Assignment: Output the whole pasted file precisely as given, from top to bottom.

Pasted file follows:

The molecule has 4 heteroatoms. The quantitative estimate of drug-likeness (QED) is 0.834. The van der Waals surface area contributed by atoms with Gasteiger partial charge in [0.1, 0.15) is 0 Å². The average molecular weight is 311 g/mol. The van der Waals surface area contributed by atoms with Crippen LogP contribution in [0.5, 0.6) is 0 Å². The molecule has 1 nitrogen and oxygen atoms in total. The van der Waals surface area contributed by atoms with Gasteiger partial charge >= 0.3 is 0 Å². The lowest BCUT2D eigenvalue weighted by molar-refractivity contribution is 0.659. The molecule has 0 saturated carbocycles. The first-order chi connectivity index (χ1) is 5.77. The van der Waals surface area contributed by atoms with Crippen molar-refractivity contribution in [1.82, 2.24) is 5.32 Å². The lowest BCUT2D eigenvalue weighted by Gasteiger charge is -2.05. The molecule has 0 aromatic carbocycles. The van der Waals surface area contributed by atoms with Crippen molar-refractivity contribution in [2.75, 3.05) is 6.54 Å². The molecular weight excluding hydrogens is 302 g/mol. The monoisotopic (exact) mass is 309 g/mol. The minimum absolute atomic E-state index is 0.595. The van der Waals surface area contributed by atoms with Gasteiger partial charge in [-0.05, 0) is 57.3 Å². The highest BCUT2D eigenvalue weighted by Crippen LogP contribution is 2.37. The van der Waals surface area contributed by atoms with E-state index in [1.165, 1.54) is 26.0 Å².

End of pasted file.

The molecule has 4 heteroatoms. The quantitative estimate of drug-likeness (QED) is 0.834. The van der Waals surface area contributed by atoms with Gasteiger partial charge in [0.1, 0.15) is 0 Å². The average molecular weight is 311 g/mol. The van der Waals surface area contributed by atoms with Crippen LogP contribution in [0.5, 0.6) is 0 Å². The molecule has 1 nitrogen and oxygen atoms in total. The van der Waals surface area contributed by atoms with Gasteiger partial charge >= 0.3 is 0 Å². The lowest BCUT2D eigenvalue weighted by molar-refractivity contribution is 0.659. The molecule has 0 saturated carbocycles. The first-order chi connectivity index (χ1) is 5.77. The van der Waals surface area contributed by atoms with Crippen molar-refractivity contribution in [1.82, 2.24) is 5.32 Å². The lowest BCUT2D eigenvalue weighted by Gasteiger charge is -2.05. The molecule has 0 aromatic carbocycles. The van der Waals surface area contributed by atoms with Crippen molar-refractivity contribution in [2.75, 3.05) is 6.54 Å². The molecular weight excluding hydrogens is 302 g/mol. The monoisotopic (exact) mass is 309 g/mol. The minimum absolute atomic E-state index is 0.595. The van der Waals surface area contributed by atoms with Gasteiger partial charge in [-0.05, 0) is 57.3 Å². The highest BCUT2D eigenvalue weighted by Crippen LogP contribution is 2.37. The van der Waals surface area contributed by atoms with E-state index in [1.165, 1.54) is 26.0 Å².